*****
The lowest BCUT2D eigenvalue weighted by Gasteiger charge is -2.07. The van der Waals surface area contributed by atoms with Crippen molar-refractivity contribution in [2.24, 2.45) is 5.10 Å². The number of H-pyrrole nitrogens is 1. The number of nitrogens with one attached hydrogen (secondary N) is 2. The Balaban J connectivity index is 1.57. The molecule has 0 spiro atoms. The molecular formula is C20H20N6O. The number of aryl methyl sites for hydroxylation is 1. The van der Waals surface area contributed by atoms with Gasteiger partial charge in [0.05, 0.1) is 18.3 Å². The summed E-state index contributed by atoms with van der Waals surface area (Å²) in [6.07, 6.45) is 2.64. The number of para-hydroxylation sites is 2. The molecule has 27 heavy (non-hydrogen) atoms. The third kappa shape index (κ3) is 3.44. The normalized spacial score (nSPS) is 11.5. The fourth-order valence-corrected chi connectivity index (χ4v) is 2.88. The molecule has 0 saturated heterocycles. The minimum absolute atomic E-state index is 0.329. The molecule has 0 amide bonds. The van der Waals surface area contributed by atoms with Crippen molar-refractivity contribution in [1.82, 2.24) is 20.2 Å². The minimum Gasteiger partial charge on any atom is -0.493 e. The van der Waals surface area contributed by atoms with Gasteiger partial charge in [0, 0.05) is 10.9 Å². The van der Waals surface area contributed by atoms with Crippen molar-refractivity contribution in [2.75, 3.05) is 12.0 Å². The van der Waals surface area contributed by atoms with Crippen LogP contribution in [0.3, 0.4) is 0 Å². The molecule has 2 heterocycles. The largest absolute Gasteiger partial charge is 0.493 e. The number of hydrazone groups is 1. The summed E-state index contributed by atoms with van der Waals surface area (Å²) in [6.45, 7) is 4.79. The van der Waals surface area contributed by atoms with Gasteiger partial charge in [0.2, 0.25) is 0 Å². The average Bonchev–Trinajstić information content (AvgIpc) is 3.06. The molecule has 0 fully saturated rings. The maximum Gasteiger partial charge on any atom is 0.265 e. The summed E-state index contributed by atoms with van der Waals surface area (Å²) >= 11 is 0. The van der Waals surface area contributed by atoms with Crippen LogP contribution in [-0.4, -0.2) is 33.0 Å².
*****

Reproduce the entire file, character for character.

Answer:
The lowest BCUT2D eigenvalue weighted by Gasteiger charge is -2.07. The van der Waals surface area contributed by atoms with Crippen molar-refractivity contribution in [2.24, 2.45) is 5.10 Å². The number of H-pyrrole nitrogens is 1. The number of nitrogens with one attached hydrogen (secondary N) is 2. The Balaban J connectivity index is 1.57. The molecule has 0 spiro atoms. The molecular formula is C20H20N6O. The number of aryl methyl sites for hydroxylation is 1. The van der Waals surface area contributed by atoms with Gasteiger partial charge in [0.05, 0.1) is 18.3 Å². The summed E-state index contributed by atoms with van der Waals surface area (Å²) in [6.07, 6.45) is 2.64. The number of para-hydroxylation sites is 2. The molecule has 27 heavy (non-hydrogen) atoms. The third kappa shape index (κ3) is 3.44. The normalized spacial score (nSPS) is 11.5. The fourth-order valence-corrected chi connectivity index (χ4v) is 2.88. The molecule has 0 saturated heterocycles. The minimum absolute atomic E-state index is 0.329. The molecule has 0 amide bonds. The van der Waals surface area contributed by atoms with Crippen molar-refractivity contribution in [1.82, 2.24) is 20.2 Å². The minimum Gasteiger partial charge on any atom is -0.493 e. The van der Waals surface area contributed by atoms with Gasteiger partial charge in [0, 0.05) is 10.9 Å². The van der Waals surface area contributed by atoms with Crippen molar-refractivity contribution in [2.75, 3.05) is 12.0 Å². The van der Waals surface area contributed by atoms with Crippen LogP contribution in [0.3, 0.4) is 0 Å². The molecule has 2 heterocycles. The largest absolute Gasteiger partial charge is 0.493 e. The number of hydrazone groups is 1. The summed E-state index contributed by atoms with van der Waals surface area (Å²) in [6.45, 7) is 4.79. The van der Waals surface area contributed by atoms with Gasteiger partial charge in [0.2, 0.25) is 0 Å². The average Bonchev–Trinajstić information content (AvgIpc) is 3.06. The molecule has 0 fully saturated rings. The maximum Gasteiger partial charge on any atom is 0.265 e. The summed E-state index contributed by atoms with van der Waals surface area (Å²) >= 11 is 0. The van der Waals surface area contributed by atoms with Crippen LogP contribution in [-0.4, -0.2) is 33.0 Å².